How Does Node js Callback Work?

If you are learning node js or working as node js developer then you might have heard a word callback a lot. The callback concept can be confusing if you are just starting out with a node. But understanding it equally crucial to become a good node js developer and for cracking down any interview questions around it. In this article, we will try to understand what is callback functions and how does node js callback work in detail with some examples.

Before we go ahead directly start talking about the callbacks, first we need to understand what is a callback and why should you know it?

What is a callback function?

In asynchronous operation, the callback is a function that is called after completion of any task. Node js uses a single thread for operation. So, in that case, callbacks are very useful in the execution. Where main thread is not blocked for any reason and it can serve the other request as well.

A simple example of the callback will look like this

function GetData(callback)
{
    var data;
    function fecthData() {
       // Long task which is asynchornus 
        
       //if error occur
       if(err){
        var error= new Error("something went wrong...!") 
        callback(error);
       }
       data="Value";
       callback(data);
    }    
}

I know complete code block looking pretty complicated but is it very easy to understand. We have passed the callback function as a parameter to the “GetData” function, so whenever our result will be ready it will get passed via a callback function. The same thing happens in case of error as well.

In Synchronous operation, the main thread is waiting for the completion of a task. So during that time thread can not perform the other task which may hamper the application performance

See the below example from Node js

const fs=require('fs');
const result= fs.readFileSync('input.txt');
console.log(result.toString());

Node js come up with functions which can perform the synchronous and asynchronous task. Here we are using “readFileSync” (synchronous) function from “fs” (file system module).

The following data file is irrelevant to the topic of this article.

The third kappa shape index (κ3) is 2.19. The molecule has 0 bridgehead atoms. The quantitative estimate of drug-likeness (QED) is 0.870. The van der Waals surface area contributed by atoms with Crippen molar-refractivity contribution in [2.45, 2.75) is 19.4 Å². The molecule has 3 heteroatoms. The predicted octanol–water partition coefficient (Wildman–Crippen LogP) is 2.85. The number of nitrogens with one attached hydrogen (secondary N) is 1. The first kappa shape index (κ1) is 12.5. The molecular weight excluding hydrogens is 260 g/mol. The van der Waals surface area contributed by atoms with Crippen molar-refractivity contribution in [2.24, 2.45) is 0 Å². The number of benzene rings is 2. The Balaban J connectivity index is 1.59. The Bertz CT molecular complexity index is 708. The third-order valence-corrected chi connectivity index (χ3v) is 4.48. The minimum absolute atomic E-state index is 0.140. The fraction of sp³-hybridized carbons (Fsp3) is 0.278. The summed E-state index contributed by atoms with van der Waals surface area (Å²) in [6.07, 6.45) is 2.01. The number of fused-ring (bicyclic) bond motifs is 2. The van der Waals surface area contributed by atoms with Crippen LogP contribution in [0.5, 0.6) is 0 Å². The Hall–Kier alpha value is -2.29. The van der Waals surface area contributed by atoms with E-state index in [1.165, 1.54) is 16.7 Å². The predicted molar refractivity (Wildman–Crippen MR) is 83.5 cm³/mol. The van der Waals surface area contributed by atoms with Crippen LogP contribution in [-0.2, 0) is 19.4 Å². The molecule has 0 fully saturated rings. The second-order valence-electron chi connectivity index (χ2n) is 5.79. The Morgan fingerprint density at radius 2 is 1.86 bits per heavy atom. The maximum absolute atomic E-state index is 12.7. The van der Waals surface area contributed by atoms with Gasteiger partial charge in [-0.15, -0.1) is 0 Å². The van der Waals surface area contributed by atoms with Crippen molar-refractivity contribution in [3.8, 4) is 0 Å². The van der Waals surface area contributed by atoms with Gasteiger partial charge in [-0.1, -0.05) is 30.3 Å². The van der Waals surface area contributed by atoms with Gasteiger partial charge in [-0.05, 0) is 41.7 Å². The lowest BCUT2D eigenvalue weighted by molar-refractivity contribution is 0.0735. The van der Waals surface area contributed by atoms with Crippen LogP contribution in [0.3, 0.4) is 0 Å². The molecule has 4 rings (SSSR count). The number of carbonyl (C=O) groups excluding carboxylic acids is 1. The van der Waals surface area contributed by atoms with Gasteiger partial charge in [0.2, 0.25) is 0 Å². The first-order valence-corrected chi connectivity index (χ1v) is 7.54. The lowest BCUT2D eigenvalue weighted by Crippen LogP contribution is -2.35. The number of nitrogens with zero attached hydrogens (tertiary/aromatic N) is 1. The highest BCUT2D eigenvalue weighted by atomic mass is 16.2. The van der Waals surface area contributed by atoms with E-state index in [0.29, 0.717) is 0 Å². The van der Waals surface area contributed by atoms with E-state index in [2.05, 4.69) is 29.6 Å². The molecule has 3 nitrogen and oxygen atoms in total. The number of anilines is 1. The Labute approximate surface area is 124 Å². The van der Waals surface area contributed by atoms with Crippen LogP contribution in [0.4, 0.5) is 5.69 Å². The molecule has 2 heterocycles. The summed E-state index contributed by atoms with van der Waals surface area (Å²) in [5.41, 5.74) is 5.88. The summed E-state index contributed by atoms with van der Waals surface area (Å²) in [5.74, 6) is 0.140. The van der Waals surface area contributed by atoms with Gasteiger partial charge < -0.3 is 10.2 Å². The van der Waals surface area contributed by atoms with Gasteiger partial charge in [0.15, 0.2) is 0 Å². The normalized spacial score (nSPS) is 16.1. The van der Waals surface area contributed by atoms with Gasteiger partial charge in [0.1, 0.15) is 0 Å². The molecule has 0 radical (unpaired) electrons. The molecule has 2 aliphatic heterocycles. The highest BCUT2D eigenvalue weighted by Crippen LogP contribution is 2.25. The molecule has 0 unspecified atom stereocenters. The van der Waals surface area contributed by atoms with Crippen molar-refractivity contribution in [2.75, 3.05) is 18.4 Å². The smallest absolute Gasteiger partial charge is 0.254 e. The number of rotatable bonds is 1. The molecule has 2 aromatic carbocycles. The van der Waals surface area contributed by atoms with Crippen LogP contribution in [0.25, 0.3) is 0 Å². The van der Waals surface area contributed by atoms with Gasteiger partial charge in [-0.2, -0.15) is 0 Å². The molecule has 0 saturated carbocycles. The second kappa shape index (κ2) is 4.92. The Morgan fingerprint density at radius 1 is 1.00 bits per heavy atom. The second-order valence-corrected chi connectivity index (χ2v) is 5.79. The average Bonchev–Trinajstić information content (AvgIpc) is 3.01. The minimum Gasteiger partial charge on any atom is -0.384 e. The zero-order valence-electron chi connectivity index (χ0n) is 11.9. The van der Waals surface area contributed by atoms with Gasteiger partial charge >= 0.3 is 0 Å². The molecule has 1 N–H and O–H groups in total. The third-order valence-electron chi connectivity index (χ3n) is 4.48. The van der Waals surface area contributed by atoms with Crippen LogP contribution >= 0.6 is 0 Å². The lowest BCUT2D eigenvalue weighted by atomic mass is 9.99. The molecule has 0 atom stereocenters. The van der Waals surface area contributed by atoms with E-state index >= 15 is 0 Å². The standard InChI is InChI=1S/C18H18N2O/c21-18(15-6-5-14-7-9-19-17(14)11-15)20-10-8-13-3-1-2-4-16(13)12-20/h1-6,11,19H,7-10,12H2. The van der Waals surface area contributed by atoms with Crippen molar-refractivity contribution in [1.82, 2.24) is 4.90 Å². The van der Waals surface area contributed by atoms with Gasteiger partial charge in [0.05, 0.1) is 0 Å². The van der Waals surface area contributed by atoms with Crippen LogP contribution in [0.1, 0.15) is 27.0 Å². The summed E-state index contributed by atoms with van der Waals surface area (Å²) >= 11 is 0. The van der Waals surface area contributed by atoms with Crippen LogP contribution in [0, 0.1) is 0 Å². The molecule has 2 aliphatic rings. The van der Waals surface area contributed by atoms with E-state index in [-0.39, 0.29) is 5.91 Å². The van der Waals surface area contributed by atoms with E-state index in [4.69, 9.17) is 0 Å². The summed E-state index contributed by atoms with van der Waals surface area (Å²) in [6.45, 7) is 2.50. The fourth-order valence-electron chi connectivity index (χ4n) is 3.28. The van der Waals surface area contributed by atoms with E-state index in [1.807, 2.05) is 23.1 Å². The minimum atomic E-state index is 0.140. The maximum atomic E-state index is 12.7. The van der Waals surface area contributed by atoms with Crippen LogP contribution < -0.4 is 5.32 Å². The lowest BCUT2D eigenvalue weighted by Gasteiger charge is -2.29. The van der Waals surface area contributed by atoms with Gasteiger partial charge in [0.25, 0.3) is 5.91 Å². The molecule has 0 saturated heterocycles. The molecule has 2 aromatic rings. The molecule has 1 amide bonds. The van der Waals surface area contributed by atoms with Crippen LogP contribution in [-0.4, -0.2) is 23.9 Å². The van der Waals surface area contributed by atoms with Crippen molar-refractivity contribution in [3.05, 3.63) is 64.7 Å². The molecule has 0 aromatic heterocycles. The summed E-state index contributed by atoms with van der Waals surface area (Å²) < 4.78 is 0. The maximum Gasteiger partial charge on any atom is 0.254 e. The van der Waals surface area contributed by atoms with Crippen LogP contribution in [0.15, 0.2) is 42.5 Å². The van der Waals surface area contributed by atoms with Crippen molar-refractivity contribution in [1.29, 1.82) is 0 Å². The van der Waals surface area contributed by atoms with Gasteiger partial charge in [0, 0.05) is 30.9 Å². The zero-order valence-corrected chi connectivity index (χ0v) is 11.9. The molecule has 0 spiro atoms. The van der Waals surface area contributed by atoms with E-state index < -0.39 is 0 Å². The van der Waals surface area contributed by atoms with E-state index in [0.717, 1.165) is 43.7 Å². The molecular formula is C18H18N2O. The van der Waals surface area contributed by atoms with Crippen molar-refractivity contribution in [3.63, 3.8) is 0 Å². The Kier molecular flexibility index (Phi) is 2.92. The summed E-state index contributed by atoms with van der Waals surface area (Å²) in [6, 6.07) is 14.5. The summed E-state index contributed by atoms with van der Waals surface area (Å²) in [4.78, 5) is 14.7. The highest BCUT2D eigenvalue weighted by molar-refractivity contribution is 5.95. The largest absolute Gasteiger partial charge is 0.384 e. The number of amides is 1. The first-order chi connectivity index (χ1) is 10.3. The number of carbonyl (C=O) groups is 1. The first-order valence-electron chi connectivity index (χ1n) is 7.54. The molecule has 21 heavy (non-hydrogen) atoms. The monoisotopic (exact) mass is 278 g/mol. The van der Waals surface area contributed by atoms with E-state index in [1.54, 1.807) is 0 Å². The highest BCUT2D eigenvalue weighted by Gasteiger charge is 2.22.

The output from the input file:-

D:\node js callback>node SynchNodeExample.js
Hello World from input.txt ...!!

Here the input.txt file is small. So we quickly get the response from it. In case of the bigger file size, the execution of the code will be blocked at the result line until the file read completes.

Now we will use an async function with a callback that will execute the same task.

const fs=require('fs');
const result= fs.readFile('input.txt',function(err,data){
    if(!err)
    {
        console.log(data.toString());
    }
});
D:\node js callback>node SynchNodeExample.js
Hello World from input.txt ...!!

In the above code, we are using an async version of the reading a file that takes a function as callback and returns the response once the read operation is complete. In async function, code is executing in a non-blocking mode where the main thread can continue to execute the next operation without waiting for the response of any task.

We can write the same code with different syntax. Where we can pass the function as an argument and it will provide the same response as above.

const fs=require('fs');
function callbackReadFile(err,data){
    if(!err)
    {
        console.log(data.toString());
    }
}
const result= fs.readFile('input.txt',callbackReadFile);

callbackReadFile” is a callback function that is passing as a parameter to the “readFile” function.

What is a problem with callbacks?

Now you have understood what is a callback function and how it is work. So, you will say it looks good and easy so what’s the problem with callbacks?

The callback is one of the feature which node js heavily use but it can make your code ugly and completed if you use it extensively.

Let’s take a scenario where you have a chain of function need to be executed, and one function output is the input for the next function.